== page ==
Food For Healthy Bones

Irma Jennings - INHC - Holistic Bone Coach

Why Chocolate Is Good For Your Bones

May 8, 2014
Irma Jennings

Eating chocolate is almost a spiritual experience for me.  I turn it into a meditation.  I sit down.  I close my eyes. I place one square of dark chocolate on my tongue.  I don’t chew.  I just let the chocolate take its own good time to melt into my body.  I taste the bitterness and the sweetness.

But I really love chocolate because it's so good to my bones.

It’s a great way to treat yourself, take a break, relieve stress, and just relax.

But I really love chocolate because it’s so good to my bones.

Magnesium Boosts Bone Density

Bone density and magnesium go hand in hand.  Studies find a significant association between the two.[i]  But here’s the thing.

The magnesium content of your bones decreases as you age.[ii]  In addition, sugar and alcohol cause you to lose magnesium through your urine.

Without enough magnesium, bone nutrients like calcium and vitamin D can’t do their jobs.  Your body needs magnesium to convert vitamin D into its active form.  If it’s not activated it can’t turn on your body’s calcium absorption.[iii]

And you also need magnesium to stimulate the hormone calcitonin.  That helps draw calcium out of the blood and soft tissues and put it back into the bones. Too much calcium floating around in your blood and tissues can increase your risk of arthritis, heart attack, and kidney stones, as well as osteoporosis.[iv]

Here’s the problem.  If you're taking lots of calcium – either supplements or dairy - and not much magnesium, you could be out of balance.  And sadly most Americans are eating a high-calcium, low-magnesium diet.  That’s a recipe for a bone disaster.

In fact, if you’re getting enough magnesium you may not even need the 1,200 mg per day of calcium that the government recommends.  In one study, researchers found that increasing magnesium while lowering calcium to 500 mg per day was enough to increase bone density.[v]

Magnesium is important for lots of other things.  It keeps things flowing in your body.  Without it things get stuck.  As in constipation.  Unfortunately, I know all about that!  You might also notice muscle spasms or leg cramps at night.  Or migraine headaches.

But when your body has enough magnesium your heart beats steady and your blood pressure is normal.  Your muscles and nerves get their groove on.  Your immune system hums.  Your blood sugar is level.  And your mood and memory are bright.

Delicious Ways To Get Bone-Loving Magnesium Into Your Diet

The recommended daily allowance for magnesium is 420 mg for men or 320 mg for women.  Only about 20% of us are getting that much.

But it’s easy to boost your magnesium levels with whole foods.  Dark chocolate has a whopping 176 mg of magnesium in a 3.5 ounce bar. Look for chocolate that is organic, fair-trade, and as dark as possible with at least 70% cacao content.  The higher the cacao content, the lower the sugar content.

Here are some of my other favorite bone-friendly magnesium sources:

  • Dark leafy greens (especially kale - spinach and Swiss chard- in small amounts)
  • Dried seaweed (kombu or hijiki)
  • Almonds, cashews, and filberts
  • Beans and lentils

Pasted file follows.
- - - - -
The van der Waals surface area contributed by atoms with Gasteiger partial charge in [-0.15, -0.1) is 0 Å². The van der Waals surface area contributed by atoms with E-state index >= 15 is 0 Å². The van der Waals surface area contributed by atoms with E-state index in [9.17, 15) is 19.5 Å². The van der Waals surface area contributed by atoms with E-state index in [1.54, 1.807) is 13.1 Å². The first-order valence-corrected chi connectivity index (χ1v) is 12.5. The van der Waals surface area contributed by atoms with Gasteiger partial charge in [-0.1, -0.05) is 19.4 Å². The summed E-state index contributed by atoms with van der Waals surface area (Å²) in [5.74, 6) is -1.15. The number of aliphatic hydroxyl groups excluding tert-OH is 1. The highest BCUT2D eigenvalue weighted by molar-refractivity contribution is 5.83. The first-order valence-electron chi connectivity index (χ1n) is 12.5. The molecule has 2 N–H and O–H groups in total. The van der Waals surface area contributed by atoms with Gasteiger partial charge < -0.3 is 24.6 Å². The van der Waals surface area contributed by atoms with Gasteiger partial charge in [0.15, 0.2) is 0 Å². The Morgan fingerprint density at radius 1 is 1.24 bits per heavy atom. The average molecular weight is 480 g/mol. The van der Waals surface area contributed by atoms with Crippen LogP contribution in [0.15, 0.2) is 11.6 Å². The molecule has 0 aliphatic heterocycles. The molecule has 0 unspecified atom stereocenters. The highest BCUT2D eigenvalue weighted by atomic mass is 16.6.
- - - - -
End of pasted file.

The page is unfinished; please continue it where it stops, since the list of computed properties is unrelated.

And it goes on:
• Whole grains (especially brown rice and quinoa)
  • Sesame seeds
  • Avocados

You can also take a magnesium supplement.  But keep in mind there are different forms.  Magnesium oxide and magnesium citrate are the most common types.  They both also help with constipation.  Magnesium glycinate is a better choice if you don’t want the laxative effect.

Recipe from my divine health coach colleague, Mela Stevens from Whole Body Works

Chocolate Almond Supreme Smoothie:

1 Tablespoon Raw Cacao Powder (raw, unsweetened chocolate powder, found in most natural food stores - high in antioxidants) Here's a link on Amazon for your online purchase

1 banana (frozen for a colder drink)

2 raw local eggs, or 1 scoop of high quality protein powder

1 Tablespoon raw organic almond butter - or peanut butter

1 teaspoon of slivered or chopped almonds (optional)

Blend in your high speed blender - I adore my Vitamix and use it almost daily.

Pour into a fun, and beautiful glass and enjoy!

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Where's Irma besides dancing with her Skellane?

5/18/14 My Day of Healing.  8 Integrative practitioners presenting different ways of healing your body, mind and soul.  Sunday, May 18th from 9:30-4:30pm held in a magical barn in Stockton, NJ

5/27/14.  Filming: cooking demonstration filmed at the Princeton Y on Foods for Healthy Bones with Dorothy Mullen, MS,  Founder of The Suppers Program.

Presenting:  Cornerstone Health Clubs in PA.  Date to be determined.


[i] Ryder KM et al, Magnesium intake from food and supplements is associated with bone mineral density in healthy older white subjects.  J Am Geriatr Soc. 2005 Nov;53(11):1875-80. Pubmed 16274367

[ii] Jahnen-Dechent W., Ketteler M. Magnesium basics. Clin. Kidney J. 2012;5:i3–i14. doi: 10.1093/ndtplus/sfr163. [Cross Ref]
[iii] Saggese, G. Bertelloni, S. Baroncelli, G. I. Federico, G. Calisti, L. Fusaro, C. Bone demineralization and impaired mineral metabolism in insulin-dependent diabetes mellitus. A possible role of magnesium deficiency. Helv Paediatr Acta. 1989 Jun; 43 (5-6): 405-14. Pubmed 2787312

[iv] Zofková I, , Kancheva RL. The relationship between magnesium and calciotropic hormones. Magnes Res. 1995 Mar; 8 (1): 77-84. Pubmed 7669510

[v] Nieves, J.W. 2005. Osteoporosis: The role of micronutrients.  American Journal of Clinical Nutrition 81 (5): 1232S-1239S.

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30 Essential Foods for Bone Health

From my bones to yours,
Irma Jennings, INHC
Your Holistic Bone Coach
[email protected]

30 Essential Foods for Bone Health
30 Essential Foods for Bone Health
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